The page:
SHORT TRACK EXCUSES: Me, Danica and Barney Oldfield

Categories: Short Track Racing.
June 9, 2014
The true essence of auto racing is making yourself look as good as possible under the circumstances no matter where you finish, even if your last race had all the success of the RMS Titanic but with fewer survivors.
Before you consider that a joke, please reflect briefly on the career of Danica Patrick.
I will begin by pointing out the well documented fact that auto racing's first legendary driver, Barney Oldfield, set a world speed record at the Milwaukee Mile in 1905 and I beat his time by a wide margin at the same track last weekend. Nevertheless, Barney gets all the glory because he did it first, which in my opinion is objectionable because it reduces success to a matter of dates. No matter. I still beat Barney even if he never knew it.
And I managed this spectacle despite the rear deck on my car collapsing during qualifications. The Boschett Timepieces/Impact Racing #22 lost grip badly in time trials (note to sponsors – I just said your names) and I immediately returned to the pits in search of any marginally plausible justification. 
I found one. There was a large hole in the rear of my car. I am fairly certain it wasn't there before. It seems that the air flow over the car at 140 mph was sufficient to crush the trunk lid of my car, pressing it down onto the fuel cell and spoiling the car's aerodynamics. So there. Even Danica can't drive without rear downforce. I use my cell phone to photographically document my alibi.
However, my teammate, Jeremy Spoonmore, did me no favors whatsoever by qualifying third in an identically-prepared car. Now people will think that he is a better driver. He is a better driver, of course. I just don't want people to think it. 
The Howie Lettow Memorial at the Milwaukee Mile began on Saturday with my car vaguely distinguishable somewhere over the western horizon in 26th place. Dusty Krebs and his white #80 was right in front of me. I thought I could pass him, thus mildly bettering my post-race propaganda campaign. My spotter, Claire, kept interrupting my thought process by advising me over the radio to save my right rear tire.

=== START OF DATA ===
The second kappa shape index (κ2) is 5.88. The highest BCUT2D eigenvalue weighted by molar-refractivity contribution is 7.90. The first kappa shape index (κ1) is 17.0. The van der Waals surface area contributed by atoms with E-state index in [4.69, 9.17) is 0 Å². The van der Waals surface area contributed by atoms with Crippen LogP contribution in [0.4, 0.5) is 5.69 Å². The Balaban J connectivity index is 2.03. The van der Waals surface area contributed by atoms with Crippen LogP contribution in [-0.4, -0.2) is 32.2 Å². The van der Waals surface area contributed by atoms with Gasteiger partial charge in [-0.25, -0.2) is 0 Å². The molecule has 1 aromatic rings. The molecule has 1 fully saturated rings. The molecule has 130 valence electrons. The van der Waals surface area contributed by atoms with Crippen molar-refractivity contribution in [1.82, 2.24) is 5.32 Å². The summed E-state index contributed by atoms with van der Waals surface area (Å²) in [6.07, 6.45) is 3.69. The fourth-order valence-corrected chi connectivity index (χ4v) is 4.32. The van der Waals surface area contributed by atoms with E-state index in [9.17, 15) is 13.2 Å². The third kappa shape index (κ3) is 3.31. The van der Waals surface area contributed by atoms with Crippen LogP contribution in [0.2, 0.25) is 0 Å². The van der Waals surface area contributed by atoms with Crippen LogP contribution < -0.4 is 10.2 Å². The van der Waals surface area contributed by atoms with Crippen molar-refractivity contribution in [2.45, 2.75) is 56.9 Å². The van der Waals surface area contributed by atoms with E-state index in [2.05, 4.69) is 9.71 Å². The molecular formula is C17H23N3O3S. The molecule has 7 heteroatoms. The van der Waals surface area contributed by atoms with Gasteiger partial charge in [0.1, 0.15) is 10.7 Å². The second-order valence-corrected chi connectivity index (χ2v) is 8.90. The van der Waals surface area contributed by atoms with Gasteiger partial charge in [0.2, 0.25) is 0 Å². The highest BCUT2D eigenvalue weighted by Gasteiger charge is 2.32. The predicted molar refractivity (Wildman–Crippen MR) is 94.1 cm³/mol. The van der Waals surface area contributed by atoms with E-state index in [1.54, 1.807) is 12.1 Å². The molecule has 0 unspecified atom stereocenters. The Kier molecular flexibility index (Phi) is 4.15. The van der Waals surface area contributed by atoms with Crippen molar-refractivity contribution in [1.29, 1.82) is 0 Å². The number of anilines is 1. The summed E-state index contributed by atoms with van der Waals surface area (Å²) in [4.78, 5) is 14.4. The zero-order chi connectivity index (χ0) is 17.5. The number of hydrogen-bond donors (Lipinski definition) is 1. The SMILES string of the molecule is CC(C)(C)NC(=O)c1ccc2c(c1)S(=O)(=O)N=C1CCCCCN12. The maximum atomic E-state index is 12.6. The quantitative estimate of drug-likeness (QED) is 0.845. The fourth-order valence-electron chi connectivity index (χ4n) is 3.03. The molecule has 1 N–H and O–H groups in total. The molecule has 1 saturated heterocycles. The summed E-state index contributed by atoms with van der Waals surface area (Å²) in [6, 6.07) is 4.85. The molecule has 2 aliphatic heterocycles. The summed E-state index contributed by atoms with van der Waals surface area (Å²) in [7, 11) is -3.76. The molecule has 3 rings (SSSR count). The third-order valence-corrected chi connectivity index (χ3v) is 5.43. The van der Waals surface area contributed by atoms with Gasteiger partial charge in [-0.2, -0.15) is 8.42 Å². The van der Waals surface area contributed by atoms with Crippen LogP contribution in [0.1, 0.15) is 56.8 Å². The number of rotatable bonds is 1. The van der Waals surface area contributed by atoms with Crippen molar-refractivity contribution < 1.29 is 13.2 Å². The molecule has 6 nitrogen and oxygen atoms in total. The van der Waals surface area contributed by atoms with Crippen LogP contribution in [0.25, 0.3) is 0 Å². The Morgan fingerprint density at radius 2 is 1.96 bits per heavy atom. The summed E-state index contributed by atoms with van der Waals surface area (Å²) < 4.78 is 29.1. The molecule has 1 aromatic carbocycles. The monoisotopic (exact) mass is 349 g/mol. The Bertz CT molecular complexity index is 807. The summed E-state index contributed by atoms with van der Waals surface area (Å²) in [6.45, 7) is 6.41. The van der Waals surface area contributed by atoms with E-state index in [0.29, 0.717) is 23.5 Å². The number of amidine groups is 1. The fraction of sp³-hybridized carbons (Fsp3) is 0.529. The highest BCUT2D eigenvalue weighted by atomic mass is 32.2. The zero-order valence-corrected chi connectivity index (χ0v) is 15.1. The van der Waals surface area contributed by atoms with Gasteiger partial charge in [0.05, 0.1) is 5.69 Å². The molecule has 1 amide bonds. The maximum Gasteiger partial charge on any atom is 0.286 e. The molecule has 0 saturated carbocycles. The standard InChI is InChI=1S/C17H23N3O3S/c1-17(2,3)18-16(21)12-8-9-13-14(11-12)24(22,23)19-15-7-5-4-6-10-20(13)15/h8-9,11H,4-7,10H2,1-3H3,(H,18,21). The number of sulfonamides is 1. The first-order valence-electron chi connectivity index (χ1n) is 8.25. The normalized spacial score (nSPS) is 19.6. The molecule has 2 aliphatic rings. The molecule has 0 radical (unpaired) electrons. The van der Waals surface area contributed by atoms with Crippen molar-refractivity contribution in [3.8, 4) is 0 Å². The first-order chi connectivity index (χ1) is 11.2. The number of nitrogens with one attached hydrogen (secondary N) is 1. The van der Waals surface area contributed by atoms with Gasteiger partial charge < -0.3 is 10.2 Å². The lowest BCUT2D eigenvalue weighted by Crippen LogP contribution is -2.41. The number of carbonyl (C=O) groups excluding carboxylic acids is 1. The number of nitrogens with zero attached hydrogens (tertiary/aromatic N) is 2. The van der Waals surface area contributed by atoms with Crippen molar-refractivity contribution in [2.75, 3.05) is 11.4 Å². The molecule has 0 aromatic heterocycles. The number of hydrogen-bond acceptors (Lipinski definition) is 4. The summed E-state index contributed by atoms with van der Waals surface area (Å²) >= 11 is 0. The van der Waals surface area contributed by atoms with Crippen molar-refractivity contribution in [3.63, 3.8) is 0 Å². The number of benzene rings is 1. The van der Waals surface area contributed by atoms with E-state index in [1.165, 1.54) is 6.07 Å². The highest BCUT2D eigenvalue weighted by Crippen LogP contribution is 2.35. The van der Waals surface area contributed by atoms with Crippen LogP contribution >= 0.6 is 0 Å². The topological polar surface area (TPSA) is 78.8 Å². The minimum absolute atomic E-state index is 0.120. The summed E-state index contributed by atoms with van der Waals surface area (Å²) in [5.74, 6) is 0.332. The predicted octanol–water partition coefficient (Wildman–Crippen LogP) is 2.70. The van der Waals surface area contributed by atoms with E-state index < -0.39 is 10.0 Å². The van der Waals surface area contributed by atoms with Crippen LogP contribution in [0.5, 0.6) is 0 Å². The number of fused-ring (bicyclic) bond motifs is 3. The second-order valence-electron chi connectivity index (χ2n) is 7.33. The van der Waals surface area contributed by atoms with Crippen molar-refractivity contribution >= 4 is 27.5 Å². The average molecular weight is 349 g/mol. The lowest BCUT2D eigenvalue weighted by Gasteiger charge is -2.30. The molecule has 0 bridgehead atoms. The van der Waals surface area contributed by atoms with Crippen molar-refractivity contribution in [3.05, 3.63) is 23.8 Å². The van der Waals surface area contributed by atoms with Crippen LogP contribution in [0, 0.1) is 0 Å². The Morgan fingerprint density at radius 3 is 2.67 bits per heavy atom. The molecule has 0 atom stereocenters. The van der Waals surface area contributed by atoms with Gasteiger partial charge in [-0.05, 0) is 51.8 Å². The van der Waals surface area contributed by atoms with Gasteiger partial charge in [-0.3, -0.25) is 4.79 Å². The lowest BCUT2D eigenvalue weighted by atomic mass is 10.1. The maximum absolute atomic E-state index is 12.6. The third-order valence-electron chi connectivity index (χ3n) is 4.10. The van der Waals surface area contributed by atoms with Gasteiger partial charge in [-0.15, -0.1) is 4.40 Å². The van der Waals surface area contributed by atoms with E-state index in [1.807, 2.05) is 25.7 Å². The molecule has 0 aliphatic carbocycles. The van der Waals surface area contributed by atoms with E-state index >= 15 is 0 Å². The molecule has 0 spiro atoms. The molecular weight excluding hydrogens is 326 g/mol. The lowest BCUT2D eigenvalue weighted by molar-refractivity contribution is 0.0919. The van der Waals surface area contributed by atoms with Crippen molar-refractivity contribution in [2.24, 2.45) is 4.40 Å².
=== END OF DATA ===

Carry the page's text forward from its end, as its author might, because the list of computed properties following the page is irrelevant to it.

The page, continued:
WWBOD? (What Would Barney Oldfield Do). Well, duh. Barney would make the pass. That's why he's Barney Oldfield. So I dirt tracked my car out of the corner and passed Dusty.
Aha. A positive. My story just got better. Weird thing, though. The windshield of my car was pressing backward against the supports, and the rear of the roof was collapsing by about six inches at the end of every straightaway. The body on this car is old and tired. No big deal on the short tracks, but it really doesn't like 140 miles per hour on The Mile. 
Scott Dunning is always fast in the red #132. His engine started smoking and he pulled into the pits. Too bad. He's a good guy and that was a borrowed engine. But racing is a selfish sport and I'm looking better by the lap. Claire said something on the radio about bad karma, but I figured mine couldn't get much worse. 
In defiance of my pitiful practice times, I actually began passing cars. Not many, mind you. But every five laps or so we'd put another one behind us. Fellow Hoosier Tim Fulford was the next car in front of me in his white #21, which also has pink trim. I'm not judging him. Just saying. Pink trim. 
Turns out I had more motor than Tim on the straightaways, but he could drive deeper into Turn 1 than me. Okee dokee. Everybody's cards were on the table. We ran side by side for three laps before he hit the marbles, slid sideways and I took the position. 
Something smells. Hey, it's Saturday. Lots of people barbecue on Saturday, right? Somebody must have burned the bratwurst.
Wrong. It was my right rear tire. The one Claire wisely told me to save. WWBOD? Avoid the subject on the radio and keep passing people.
Thankfully, I wasn't the only one roasting rubber late in the race. Kenny Joosten had also cooked the tires medium rare on his amazing green and white #47, a car so beautiful that I didn't want to pass him for fear of not seeing it anymore. He slid high in Turn 4 on the final lap and I passed him on the inside. Or maybe he just felt sorry for me and gave me the spot. I wasn't really sure. 
In the final analysis I advanced from 26th to 17th in the field. That's nine positions. That's really good, right? Of course it is. That's my story and I'm sticking to it.
I've been repeating it to myself since Saturday. I expect to believe it by Tuesday.
Stephen Cox
Sopwith Motorsports Television Productions
Co-host, Mecum Auto Auctions on NBCSN
Boschett Timepieces/Acorn Cabinetry #22  
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